Better Together CEO Megan Rose said they began in 2015 with two programs. The first was the Better Families program, which is a private alternative to foster care. Host families, after a background check, open their homes for a short term while the family deals with such issues a job loss, mental health or addiction. The host family helps in keeping the family together and out of foster care.

The family voluntarily places the child or children in the Better Families program, or a volunteer helps mentor the family during their crisis.

“A volunteer can mentor a family that might be isolated, struggling and doesn’t have a strong support system,” Rose said, adding that they “build a community around the family.”

It was soon realized that the root cause of a family crisis revolved around finances.

“If someone loses a job, a small problem becomes large problems,” she said. “We believe churches are uniquely positioned to help families find work in their neighborhood and remind people of dignity and hope.”

Rose said the Southwest Florida Virtual Job Fair is a really unique opportunity for the church to help in providing economic opportunities for employment, as well as provide hope for their neighbors that are struggling while encouraging no shame. She said a lot of job seekers that are out of work for a long time lose hope when they are rejected over and over again.

“It eats away at people and impacts their self esteem,” Rose said. “They lose that hope and the church can help encourage them and connect them to employment.”

Rose said they partner with churches nationally to offer the job fairs, which are typically in person. She said the Better Jobs program began in 2016 with job fairs.

“We professionally support the church, but the church is recruiting, finding employers,” she said.

Better Together recently held its first-ever virtual job fair and it was incredibly successful, which was exciting for the organization.

“There is going to be a significant need for employment in this area that were impacted by COVID-19. It’s exciting that we have this opportunity to offer another job fair with dozens of employers,” Rose said. “We at Better Together are excited about being able to partner with Cape Christian and partner with these volunteers to economically empower the community and offer true hospitality and celebrate human dignity. Despite all the negative things in the world, it’s so encouraging to see people come together to really help neighbors and do it in an easy way.”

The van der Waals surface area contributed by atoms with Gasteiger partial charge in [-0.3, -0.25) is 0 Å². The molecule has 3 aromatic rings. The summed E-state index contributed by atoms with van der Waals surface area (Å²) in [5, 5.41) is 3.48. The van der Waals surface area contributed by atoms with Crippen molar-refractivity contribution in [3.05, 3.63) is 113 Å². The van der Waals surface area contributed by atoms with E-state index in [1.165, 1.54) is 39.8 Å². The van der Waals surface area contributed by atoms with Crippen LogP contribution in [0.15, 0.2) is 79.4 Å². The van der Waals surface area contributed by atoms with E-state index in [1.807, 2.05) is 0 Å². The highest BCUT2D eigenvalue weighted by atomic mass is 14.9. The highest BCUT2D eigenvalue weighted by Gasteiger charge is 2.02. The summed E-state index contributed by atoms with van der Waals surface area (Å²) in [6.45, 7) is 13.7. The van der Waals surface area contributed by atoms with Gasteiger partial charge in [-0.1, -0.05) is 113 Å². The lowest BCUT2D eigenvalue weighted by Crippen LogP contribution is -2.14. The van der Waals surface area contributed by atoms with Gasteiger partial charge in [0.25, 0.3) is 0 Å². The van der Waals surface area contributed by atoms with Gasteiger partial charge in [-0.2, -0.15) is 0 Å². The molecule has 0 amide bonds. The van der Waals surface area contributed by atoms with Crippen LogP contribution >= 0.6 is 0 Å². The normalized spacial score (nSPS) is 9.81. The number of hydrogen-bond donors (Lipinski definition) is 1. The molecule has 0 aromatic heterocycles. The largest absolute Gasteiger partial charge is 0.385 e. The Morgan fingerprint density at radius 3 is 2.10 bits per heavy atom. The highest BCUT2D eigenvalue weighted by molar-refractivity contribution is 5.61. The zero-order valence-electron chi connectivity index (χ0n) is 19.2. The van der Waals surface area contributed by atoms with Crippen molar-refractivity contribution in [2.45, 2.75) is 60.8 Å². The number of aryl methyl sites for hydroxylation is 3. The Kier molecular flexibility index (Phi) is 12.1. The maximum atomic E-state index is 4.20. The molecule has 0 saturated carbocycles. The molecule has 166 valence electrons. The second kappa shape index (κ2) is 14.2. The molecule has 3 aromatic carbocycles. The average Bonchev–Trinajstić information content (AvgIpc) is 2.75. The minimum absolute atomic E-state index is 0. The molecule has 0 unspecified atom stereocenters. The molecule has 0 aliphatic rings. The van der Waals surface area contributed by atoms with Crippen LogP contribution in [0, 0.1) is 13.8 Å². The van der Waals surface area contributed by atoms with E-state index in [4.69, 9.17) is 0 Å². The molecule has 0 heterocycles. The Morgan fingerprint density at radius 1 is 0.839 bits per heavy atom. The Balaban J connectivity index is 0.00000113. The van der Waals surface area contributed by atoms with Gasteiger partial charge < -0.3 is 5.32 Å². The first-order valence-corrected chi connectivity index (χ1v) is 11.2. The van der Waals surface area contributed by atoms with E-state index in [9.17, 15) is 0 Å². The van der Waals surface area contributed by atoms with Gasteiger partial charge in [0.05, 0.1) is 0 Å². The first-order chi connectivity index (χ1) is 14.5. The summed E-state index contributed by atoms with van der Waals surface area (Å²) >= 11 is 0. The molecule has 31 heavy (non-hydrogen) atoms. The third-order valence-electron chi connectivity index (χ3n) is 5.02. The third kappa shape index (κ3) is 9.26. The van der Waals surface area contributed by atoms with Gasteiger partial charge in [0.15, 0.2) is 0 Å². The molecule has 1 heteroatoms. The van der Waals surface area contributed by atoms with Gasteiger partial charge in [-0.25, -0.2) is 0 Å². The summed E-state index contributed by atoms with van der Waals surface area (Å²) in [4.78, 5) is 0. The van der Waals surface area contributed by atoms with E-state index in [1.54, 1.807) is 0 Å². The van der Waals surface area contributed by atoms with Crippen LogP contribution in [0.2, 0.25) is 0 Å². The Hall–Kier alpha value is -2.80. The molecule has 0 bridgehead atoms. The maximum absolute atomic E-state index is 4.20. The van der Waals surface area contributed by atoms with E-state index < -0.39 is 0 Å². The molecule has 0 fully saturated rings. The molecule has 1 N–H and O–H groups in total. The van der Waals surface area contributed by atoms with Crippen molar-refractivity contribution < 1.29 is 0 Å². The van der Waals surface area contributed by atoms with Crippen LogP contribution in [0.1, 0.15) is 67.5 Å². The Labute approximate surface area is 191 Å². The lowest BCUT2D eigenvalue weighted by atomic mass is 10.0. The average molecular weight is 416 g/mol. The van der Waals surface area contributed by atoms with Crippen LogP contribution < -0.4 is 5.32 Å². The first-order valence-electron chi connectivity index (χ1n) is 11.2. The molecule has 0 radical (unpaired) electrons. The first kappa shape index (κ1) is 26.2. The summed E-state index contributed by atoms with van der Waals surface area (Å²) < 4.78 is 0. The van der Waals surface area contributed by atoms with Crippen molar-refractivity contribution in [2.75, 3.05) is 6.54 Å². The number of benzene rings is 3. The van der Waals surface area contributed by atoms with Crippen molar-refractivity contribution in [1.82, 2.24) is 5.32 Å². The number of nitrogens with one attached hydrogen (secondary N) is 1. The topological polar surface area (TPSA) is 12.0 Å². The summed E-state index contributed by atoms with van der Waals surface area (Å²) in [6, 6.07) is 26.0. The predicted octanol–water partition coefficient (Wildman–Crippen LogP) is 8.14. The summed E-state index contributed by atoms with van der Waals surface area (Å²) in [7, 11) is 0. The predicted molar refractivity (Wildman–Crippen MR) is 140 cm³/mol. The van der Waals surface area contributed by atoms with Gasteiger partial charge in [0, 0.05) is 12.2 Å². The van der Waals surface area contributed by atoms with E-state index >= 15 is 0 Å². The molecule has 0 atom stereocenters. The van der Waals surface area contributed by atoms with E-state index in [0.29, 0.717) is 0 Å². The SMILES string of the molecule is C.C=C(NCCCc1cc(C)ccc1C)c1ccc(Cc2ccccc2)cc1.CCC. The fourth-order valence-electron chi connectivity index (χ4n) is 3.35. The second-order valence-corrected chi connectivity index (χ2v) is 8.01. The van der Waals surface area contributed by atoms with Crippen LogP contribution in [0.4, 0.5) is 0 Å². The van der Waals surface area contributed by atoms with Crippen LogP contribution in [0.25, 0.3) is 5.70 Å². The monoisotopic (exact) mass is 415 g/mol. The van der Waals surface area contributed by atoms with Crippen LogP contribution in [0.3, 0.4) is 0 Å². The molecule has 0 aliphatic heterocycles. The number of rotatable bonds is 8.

A perk of holding Southwest Florida Virtual Job Fair is there are no barriers, she said.

“Anyone, as long as they have a phone or computer, can have access to hiring managers. They don’t have to get dressed up and get in the car and drive somewhere. They just have to get dressed and look at the schedule and participate in a lot of virtual opportunity with hiring managers,” Rose said.

She said their job fairs, whether in person, or virtual, revolves around a culture of celebration and acceptance, as well as second chances regardless of an individual’s challenges — a felony, or gaps on their resume.

“You can come and participate and have equal opportunity,” Rose said, adding that there are volunteers available to coach job seekers, give them guidance and remind them of their potential.

At an in-person job fair there is an opportunity bell that job seekers have the opportunity to ring when they get an interview and are hired on the spot. That same aspect will be incorporated in the virtual setting within the break out rooms.

“There is dignity in work. Work is important,” Rose said, adding that it provides a wholeness for the family. “I’m excited that Cape Christian plays a significant part in adding hope and connecting to employment opportunities to get rid of shame.”